New Delhi: After electoral reverses in Uttar Pradesh, Gujarat, and, most recently, Karnataka, the Congress finally had something to cheer about in byelections to four Lok Sabha and 16 assembly seats in Andhra Pradesh’s Telangana region because the results declared on Sunday didn’t show the expected landslide in favour of its erstwhile ally-turned-rival Telangana Rashtra Samithi, or TRS, which has revived the decades-long demand for a separate Telangana state.
“The results are beyond our expectations,” admitted M. Veerappa Moily, the Congress party’s general secretary in charge of Andhra Pradesh, as the party won one Lok Sabha seat (Adilabad) and six of the total 18 assembly seats (where bypolls were held), two of which, outside the Telangana region, had fallen vacant due to the death of sitting members. “But the president of our party’s state unit and the entire rank and file worked very hard. Above all, it is a vote for the development promised and carried out by the Congress government in the state.”
Andhra Pradesh, which sends 42 members to the Lok Sabha, accounts for the single largest chunk of the Congress party’s lawmakers—31 out of its total 153 members—after this result.
The good news for the Congress, which heads the ruling United Progressive Alliance, or UPA, at the Centre, is that the TRS won just two Lok Sabha (Karimnagar and Hanam-konda) and seven assembly seats. The TRS had resigned from these seats, which it won in 2004 as an ally of the Congress, after the UPA refused to accede to a demand for statehood for Telangana. Even TRS chief K. Chandrasekhar Rao managed to win the Karimnagar seat by a slender margin of a little more than 15,000 votes, a steep fall compared with more than 200,000 votes last time.
Some say TRS’ failure to retain its seats is an indication that state development is more important, even as an electoral issue, than region-hood, as Andhra Pradesh chief minister and Congress leader Y.S. Rajasekhara Reddy has been claiming for some time.
“Clearly, what matters most to the people is bread and butter, and not whether basic livelihood issues can be secured through a separate state,” said Bidyut Chakrabarty, a political analyst at the University of Delhi.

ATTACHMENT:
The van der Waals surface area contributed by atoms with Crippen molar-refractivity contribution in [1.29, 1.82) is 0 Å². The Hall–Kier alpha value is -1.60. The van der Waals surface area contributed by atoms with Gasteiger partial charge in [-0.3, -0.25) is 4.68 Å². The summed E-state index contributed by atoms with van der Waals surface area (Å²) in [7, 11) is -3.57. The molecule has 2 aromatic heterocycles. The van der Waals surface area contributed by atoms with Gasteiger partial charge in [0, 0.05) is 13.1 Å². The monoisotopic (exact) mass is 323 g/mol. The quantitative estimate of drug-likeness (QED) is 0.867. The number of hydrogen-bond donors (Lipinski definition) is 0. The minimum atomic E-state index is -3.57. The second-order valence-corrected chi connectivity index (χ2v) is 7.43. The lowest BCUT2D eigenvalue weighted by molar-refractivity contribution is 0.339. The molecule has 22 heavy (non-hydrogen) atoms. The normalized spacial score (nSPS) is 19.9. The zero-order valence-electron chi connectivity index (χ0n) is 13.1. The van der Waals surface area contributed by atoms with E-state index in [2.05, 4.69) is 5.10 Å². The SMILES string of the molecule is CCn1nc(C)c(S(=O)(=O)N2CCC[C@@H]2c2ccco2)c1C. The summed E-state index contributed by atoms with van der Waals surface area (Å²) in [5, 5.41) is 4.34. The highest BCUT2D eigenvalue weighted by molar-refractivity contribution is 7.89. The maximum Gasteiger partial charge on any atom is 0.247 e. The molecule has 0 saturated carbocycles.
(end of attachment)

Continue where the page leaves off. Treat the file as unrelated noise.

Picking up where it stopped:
Interestingly, the Congress has won most of the seats after a gap of nearly two decades as TRS had replaced the Telugu Desam Party, or TDP, in those seats in 2004. “This performance is sure to give the Congress a huge boost because it has made inroads into traditional TDP strongholds,” noted Asaduddin Owaisi, a Lok Sabha member of the All India Majlis-e-Ittehadul Muslim-een. “What’s more, both the Left parties and the Bharatiya Janata Party (BJP) have been crying hoarse over inflation. If the Andhra Pradesh bypolls are anything to go by, it is clear there is little anti-incumbency against the Congress.”
Some experts also say that this election showed people’s disenchantment with the TRS’ approach. “The Congress had been trying to counter the TRS’ demand for a separate state by promising greater development in Telangana. The ploy seems to have worked to an extent,” said B.G. Verghese, an honorary visiting professor at the Centre for Policy Research, a New Delhi-based non-partisan think tank. “Though the demand for a separate state is unlikely to die down, the voters have shown they didn’t approve of the way the TRS was going about it,” he said.
At the same time, the results did indicate the beginning of the revival of the TDP, another Congress rival and one of the main regional parties behind the move to create a combine that can compete with the Congress and the BJP in next year’s Lok Sabha elections.
“It is a referendum against the TRS...especially against chief minister...Reddy,” claimed M. Jagannath, a Lok Sabha member of the TDP, which won one Lok Sabha (Warangal) and five assembly seats. “The people didn’t like the way the TRS members forced untimely elections.”
The seeming revival of a political rival that could render electoral equations more complex during next year’s Lok Sabha polls makes things difficult for the UPA, which is having a hard time managing its key ally—the Left Front —which supports the government without being a part of it. The Left parties are upset with both rising inflation as well as India’s growing closeness to the US. The UPA is also in the process of making hard decisions about the pricing of petrol, diesel and liquefied petroleum gas, widely used for cooking.
C.R. Sukumar in Hyderabad contributed to this story.